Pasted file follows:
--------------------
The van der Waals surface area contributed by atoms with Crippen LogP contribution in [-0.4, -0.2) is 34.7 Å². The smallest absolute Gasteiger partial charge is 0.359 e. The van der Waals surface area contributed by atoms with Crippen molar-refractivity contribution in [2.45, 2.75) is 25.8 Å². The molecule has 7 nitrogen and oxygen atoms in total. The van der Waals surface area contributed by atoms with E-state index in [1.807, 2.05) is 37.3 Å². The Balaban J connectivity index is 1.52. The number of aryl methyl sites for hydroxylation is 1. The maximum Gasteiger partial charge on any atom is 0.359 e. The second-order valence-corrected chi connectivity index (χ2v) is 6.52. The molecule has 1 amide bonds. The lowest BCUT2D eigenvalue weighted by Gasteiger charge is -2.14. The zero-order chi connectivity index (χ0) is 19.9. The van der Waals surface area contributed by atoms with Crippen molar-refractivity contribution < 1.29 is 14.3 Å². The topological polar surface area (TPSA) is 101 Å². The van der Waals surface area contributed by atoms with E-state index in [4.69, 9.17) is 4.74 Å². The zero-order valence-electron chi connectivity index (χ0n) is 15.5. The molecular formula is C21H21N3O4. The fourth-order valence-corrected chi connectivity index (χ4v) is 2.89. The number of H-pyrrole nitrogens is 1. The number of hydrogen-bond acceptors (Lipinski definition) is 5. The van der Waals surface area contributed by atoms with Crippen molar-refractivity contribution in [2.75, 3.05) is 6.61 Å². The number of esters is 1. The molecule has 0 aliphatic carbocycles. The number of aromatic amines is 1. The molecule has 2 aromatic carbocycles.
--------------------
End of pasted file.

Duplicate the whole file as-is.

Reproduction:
The van der Waals surface area contributed by atoms with Crippen LogP contribution in [-0.4, -0.2) is 34.7 Å². The smallest absolute Gasteiger partial charge is 0.359 e. The van der Waals surface area contributed by atoms with Crippen molar-refractivity contribution in [2.45, 2.75) is 25.8 Å². The molecule has 7 nitrogen and oxygen atoms in total. The van der Waals surface area contributed by atoms with E-state index in [1.807, 2.05) is 37.3 Å². The Balaban J connectivity index is 1.52. The number of aryl methyl sites for hydroxylation is 1. The maximum Gasteiger partial charge on any atom is 0.359 e. The second-order valence-corrected chi connectivity index (χ2v) is 6.52. The molecule has 1 amide bonds. The lowest BCUT2D eigenvalue weighted by Gasteiger charge is -2.14. The zero-order chi connectivity index (χ0) is 19.9. The van der Waals surface area contributed by atoms with Crippen molar-refractivity contribution < 1.29 is 14.3 Å². The topological polar surface area (TPSA) is 101 Å². The van der Waals surface area contributed by atoms with E-state index in [4.69, 9.17) is 4.74 Å². The zero-order valence-electron chi connectivity index (χ0n) is 15.5. The molecular formula is C21H21N3O4. The fourth-order valence-corrected chi connectivity index (χ4v) is 2.89. The number of H-pyrrole nitrogens is 1. The number of hydrogen-bond acceptors (Lipinski definition) is 5. The van der Waals surface area contributed by atoms with Crippen molar-refractivity contribution in [2.75, 3.05) is 6.61 Å². The number of esters is 1. The molecule has 0 aliphatic carbocycles. The number of aromatic amines is 1. The molecule has 2 aromatic carbocycles.